Visual Rhetoric-thecommonblackhawk


The advertisement begins in black and white with a view from above, presumably from a helicopter but could possibly be from a tall building. The lack of color seems to exemplify the drama of the scene. What seems to be an “American Dream” neighborhood is shown with the streets flooded with water. From what can be seen, the neighborhood consists of about 33 homes (about 4 rows of 8 with the furthest street from the camera having a cul-de-sac). There are 5 vehicles that seem to be abandoned in the middle of the cul-de-sac with various other vehicles that seemed to have been left in the driveways of the neighborhood. There is also an open field behind the neighborhood that is also flooded with water.

What is striking about the image is that the water is deep enough to cause a reflection of the landscape. Each home, tree, and bush have their reflection shown underneath them showing that the entire neighborhood is in fact underwater. While the water is deep enough to cause a reflection, it is also noticeable that the water only reaches the top of the wheel of most of the vehicles shown. This shows a sign of hope that while extensive damage has noticeably been done, it is not to the point of being correctable.

Finally, at the bottom right of the screen, the sentence “WHEN THE FLOODS CAME” is pictured alluding to the fact that there will be more aspects of this video relating to the flooding seen. With what can be seen so far, it is hard to identify where it is that was flooded and when it happened. The cause of the flooding is also not clear.


The picture is still back and white and now shows an older African American man (possibly around 70) sitting on a rocking chair on what is presumably the porch to his home. Behind him is a home that does not seem to have been well kept with dirty and chipped siding and beat down doors and windows. The man pictured is presumably staring out at the flood waters in front of his house. The water level is high with only a single step between the water and his porch. This picture really shows the severity of the flooding.

The man pictured is wearing a white tank top, jeans, white socks, flipflops, sunglasses, and a baseball cap. The expression on his face is one of disbelief. There is also a pair of what seems to be tall rain boots sitting in front of his doorway. How the man is dressed and the condition of his house suggests that he is in poverty or in danger of becoming so. The words “IN BATON ROUGE AND SURROUNDING PARISHES” are plastered across the screen. There is no missing them. These words help to explain where this flooding took place and who it was that was affected by it.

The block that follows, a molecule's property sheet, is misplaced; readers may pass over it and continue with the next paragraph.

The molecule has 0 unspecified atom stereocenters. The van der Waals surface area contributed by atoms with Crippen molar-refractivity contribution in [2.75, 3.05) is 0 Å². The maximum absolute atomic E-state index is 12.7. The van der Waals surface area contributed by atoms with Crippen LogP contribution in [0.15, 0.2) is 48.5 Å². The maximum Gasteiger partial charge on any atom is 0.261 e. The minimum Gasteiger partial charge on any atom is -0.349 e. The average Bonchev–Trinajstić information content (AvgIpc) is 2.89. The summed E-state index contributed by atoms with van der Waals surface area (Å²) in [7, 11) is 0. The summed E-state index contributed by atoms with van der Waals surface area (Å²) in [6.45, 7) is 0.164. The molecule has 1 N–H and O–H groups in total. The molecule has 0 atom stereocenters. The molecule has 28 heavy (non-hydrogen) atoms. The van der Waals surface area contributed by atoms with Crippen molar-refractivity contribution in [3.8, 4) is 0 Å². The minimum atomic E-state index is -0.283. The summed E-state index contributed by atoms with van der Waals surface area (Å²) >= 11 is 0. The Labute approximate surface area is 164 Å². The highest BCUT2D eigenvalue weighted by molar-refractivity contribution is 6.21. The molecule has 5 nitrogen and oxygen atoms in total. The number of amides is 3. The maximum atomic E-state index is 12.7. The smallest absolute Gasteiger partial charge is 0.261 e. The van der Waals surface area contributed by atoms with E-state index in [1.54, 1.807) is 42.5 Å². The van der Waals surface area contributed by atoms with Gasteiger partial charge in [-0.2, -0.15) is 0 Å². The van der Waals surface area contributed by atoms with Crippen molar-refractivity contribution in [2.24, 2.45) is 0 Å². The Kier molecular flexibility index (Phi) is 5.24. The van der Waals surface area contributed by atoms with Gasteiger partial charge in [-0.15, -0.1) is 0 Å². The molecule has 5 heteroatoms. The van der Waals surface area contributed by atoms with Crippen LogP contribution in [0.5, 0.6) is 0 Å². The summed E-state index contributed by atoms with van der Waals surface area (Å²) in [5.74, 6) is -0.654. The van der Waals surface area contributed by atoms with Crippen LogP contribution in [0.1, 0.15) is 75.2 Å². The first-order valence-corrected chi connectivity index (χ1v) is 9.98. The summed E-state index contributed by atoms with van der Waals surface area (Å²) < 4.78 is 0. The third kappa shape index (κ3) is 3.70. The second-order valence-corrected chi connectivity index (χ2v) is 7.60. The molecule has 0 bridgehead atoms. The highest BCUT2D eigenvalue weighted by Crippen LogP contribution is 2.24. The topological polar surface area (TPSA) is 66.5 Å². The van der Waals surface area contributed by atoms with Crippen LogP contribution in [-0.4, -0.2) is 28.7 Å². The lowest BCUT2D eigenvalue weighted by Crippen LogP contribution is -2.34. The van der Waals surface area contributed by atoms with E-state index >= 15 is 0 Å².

With this scene still being in black and white, it is safe to assume the rest of the video will be as well. There is an angled camera view of two young African American children around the age of 5 or 6. The kid closest to the camera seems to be smiling with his hands gripping the half open window they are peering out though his mouth cannot be seen due to the window being in the way. The second kid has a look of curiosity and possibly sadness. Both of them bare a look of innocence that only a child can have. Several cars that seemed to be parked can be seen in both directions on the side of the road. Directly behind the car that the kids are in, a huddle of two or three people can be made out but what they are doing is not clear. The phrase “THE CALL WENT OUT” is posted at a decent font which seems to be explaining that Baton Rouge called our for help due to the flooding.


What is pictured here is 4 different boats each with at least 2 people in them. The people are all wearing t-shirts and shorts which shows that they are not first responders, but everyday people.  The general vibe of this scene is one of unity. These boats are floating in water that fills what seems to be a street. There are cares off to the side of the road in the distance which shows that what used to be a road for driving can now only be navigated on a boat. On the boat closest to the camera, 3 men standing in the water which is knee deep, are helping a woman sit down in the boat. Behind them is a fleet of 3 more boats which seem to either be looking for people who are trapped, or escaping the flooding waters themselves. “THOUSANDS GOT UP” is the phrase posted across the middle of this scene. This most likely defines the goal of those pictured within the boats.


This scene is a camera angle from behind. What is shown is the back of 3 small boats with motors in the water. There seems to be 8 men pictured and at first glance, those pictured could be mistaken with those from last scene but if looked at longer, it is clear that those pictured here are police officers or another type of first responders. They are piloting their boats in a line and seem to be looking at house to their right. The house is almost completely submerged under water with the water level being about a foot shy of the roof at some parts. The phrase “AND ANSWERED THE CALL” is shown at the top of this scene stating that the help that Baton Rouge sent for is being answered. What has not been answered is by who is this being answered?